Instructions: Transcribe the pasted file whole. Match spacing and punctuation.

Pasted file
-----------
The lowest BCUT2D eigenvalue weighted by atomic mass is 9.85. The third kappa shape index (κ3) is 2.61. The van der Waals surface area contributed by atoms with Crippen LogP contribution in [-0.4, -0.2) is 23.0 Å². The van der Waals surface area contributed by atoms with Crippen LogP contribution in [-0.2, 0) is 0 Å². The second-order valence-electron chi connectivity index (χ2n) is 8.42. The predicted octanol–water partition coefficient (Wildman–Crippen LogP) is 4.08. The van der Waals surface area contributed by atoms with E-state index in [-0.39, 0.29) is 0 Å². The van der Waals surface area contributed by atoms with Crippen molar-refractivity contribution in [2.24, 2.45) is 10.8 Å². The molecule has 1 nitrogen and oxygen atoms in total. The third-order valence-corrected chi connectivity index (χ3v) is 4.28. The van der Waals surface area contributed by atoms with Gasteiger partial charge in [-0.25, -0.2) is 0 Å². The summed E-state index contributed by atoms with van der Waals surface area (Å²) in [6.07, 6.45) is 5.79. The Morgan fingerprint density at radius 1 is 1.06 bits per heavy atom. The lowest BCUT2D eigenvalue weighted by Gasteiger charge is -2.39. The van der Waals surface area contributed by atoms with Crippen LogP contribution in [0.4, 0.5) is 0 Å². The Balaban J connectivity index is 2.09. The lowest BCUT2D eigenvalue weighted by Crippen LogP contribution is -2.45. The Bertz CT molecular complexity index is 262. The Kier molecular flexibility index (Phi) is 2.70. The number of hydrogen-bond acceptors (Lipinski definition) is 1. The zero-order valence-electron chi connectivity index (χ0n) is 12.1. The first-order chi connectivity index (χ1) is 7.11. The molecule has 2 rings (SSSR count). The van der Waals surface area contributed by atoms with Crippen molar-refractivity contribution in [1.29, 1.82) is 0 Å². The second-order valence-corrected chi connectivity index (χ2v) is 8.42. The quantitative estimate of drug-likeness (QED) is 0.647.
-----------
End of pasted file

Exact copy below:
The lowest BCUT2D eigenvalue weighted by atomic mass is 9.85. The third kappa shape index (κ3) is 2.61. The van der Waals surface area contributed by atoms with Crippen LogP contribution in [-0.4, -0.2) is 23.0 Å². The van der Waals surface area contributed by atoms with Crippen LogP contribution in [-0.2, 0) is 0 Å². The second-order valence-electron chi connectivity index (χ2n) is 8.42. The predicted octanol–water partition coefficient (Wildman–Crippen LogP) is 4.08. The van der Waals surface area contributed by atoms with E-state index in [-0.39, 0.29) is 0 Å². The van der Waals surface area contributed by atoms with Crippen molar-refractivity contribution in [2.24, 2.45) is 10.8 Å². The molecule has 1 nitrogen and oxygen atoms in total. The third-order valence-corrected chi connectivity index (χ3v) is 4.28. The van der Waals surface area contributed by atoms with Gasteiger partial charge in [-0.25, -0.2) is 0 Å². The summed E-state index contributed by atoms with van der Waals surface area (Å²) in [6.07, 6.45) is 5.79. The Morgan fingerprint density at radius 1 is 1.06 bits per heavy atom. The lowest BCUT2D eigenvalue weighted by Gasteiger charge is -2.39. The van der Waals surface area contributed by atoms with Crippen LogP contribution in [0.4, 0.5) is 0 Å². The Balaban J connectivity index is 2.09. The lowest BCUT2D eigenvalue weighted by Crippen LogP contribution is -2.45. The Bertz CT molecular complexity index is 262. The Kier molecular flexibility index (Phi) is 2.70. The number of hydrogen-bond acceptors (Lipinski definition) is 1. The zero-order valence-electron chi connectivity index (χ0n) is 12.1. The first-order chi connectivity index (χ1) is 7.11. The molecule has 2 rings (SSSR count). The van der Waals surface area contributed by atoms with Crippen molar-refractivity contribution in [1.29, 1.82) is 0 Å². The second-order valence-corrected chi connectivity index (χ2v) is 8.42. The quantitative estimate of drug-likeness (QED) is 0.647.